The Pontifical Mass for St Peter & St Paul's Solemnity in St Peter's Basilica, celebrated on 29th June by Pope Francis, this year again, as in previous years, was attended by a delegation of the Ecumenical Patriarchate of Constantinople.

After the Mass, Pope Francis invited Archbishop Job of Telmessos, the official representative of Ecumenical Patriarch Bartholomew I and co-chair of the International Commission for Theological Dialogue between the Roman Catholic and the Orthodox Church,  to pray with him in front of the  tomb of St. Peter. Together, the two men descended to the Confessio, which lies just below the Pope's altar under the canopy of Bernini.

After praying together, Francis said to Job, "I have another gift for the Church in Constantinople." He asked him to follow him. Together, the men went to the Apostolic Palace, went up to the third floor, entered the now vacant apartment of the Popes. There, Francis led the Orthodox bishop to his chapel built by Paul VI. Pope Francis brought out a bronze shrine which contains nine pieces of bone. The shrine contains pieces of the most important relic of St. Peter's Basilica: "the bones found in the Vatican Basilica, of St. Peter the Apostle."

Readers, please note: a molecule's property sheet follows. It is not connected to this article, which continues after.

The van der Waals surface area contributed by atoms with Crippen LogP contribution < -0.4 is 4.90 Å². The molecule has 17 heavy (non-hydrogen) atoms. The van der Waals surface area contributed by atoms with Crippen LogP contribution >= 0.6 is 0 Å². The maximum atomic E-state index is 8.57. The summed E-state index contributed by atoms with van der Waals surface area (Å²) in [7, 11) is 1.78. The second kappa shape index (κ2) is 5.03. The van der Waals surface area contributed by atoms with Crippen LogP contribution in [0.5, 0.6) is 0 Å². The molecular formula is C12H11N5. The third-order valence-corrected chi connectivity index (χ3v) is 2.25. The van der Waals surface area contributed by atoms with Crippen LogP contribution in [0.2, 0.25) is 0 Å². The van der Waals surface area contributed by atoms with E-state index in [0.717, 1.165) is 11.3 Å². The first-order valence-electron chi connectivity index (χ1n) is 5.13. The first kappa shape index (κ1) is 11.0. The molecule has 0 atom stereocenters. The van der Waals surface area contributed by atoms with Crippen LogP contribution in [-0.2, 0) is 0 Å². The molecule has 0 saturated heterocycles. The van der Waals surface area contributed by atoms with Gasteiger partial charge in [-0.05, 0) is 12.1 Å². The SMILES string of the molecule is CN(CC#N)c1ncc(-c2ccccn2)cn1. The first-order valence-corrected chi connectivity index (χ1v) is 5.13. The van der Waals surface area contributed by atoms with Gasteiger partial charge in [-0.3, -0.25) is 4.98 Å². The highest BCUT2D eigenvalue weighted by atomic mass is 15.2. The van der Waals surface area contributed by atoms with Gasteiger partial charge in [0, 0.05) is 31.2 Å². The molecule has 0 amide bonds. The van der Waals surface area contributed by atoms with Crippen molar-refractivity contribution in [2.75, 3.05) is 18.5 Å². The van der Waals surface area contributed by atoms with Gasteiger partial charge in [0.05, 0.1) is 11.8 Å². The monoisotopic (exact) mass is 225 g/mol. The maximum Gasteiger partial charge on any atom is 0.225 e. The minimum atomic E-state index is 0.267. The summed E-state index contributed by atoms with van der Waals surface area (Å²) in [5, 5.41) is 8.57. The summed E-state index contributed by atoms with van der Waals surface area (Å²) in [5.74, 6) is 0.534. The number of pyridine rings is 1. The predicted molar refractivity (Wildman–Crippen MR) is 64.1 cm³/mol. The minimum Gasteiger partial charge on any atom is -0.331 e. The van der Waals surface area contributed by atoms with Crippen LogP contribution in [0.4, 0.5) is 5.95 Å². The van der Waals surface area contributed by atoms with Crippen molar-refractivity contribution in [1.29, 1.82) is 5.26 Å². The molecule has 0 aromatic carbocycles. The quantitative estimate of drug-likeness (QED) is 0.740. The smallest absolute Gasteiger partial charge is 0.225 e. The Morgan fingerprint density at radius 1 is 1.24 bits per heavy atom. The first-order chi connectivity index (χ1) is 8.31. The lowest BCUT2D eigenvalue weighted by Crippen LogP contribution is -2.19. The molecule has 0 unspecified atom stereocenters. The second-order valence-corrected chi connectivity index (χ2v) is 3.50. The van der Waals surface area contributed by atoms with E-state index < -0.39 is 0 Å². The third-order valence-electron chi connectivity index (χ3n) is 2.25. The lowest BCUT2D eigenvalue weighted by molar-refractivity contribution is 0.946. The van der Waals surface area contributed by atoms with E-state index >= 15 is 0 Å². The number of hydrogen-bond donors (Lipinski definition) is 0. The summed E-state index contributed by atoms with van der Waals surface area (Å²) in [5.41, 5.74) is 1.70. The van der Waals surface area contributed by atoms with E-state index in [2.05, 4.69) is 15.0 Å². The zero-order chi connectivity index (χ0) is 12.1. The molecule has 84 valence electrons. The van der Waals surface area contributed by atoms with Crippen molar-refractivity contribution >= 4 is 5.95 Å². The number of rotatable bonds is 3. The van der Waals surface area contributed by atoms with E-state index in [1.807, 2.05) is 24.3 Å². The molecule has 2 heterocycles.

"You know, Pope Paul VI. He wanted to keep some of the relics of St. Peter that had just been found under St. Peter's Basilica in his private chapel, "Francis explained to representative:" Last night, in prayer, this thought came to my mind: I no longer live in it Apostolic Palace, I never use this chapel, I do not celebrate Holy Mass here and we have the relics of St. Peter in the basilica. So it's better that these relics are kept in Constantinople. They are my gift to the Church of Constantinople. Please take this reliquary and give it to my brother, Patriarch Bartholomew. This gift is not from me, it's a gift from God. "

US Bishops' Conference Chairman urges that all people be Included in Census - Full Text Release

U.S. Bishop Chairmen Affirm SCOTUS Decision and Urge That All People Count and Should Be Included in Census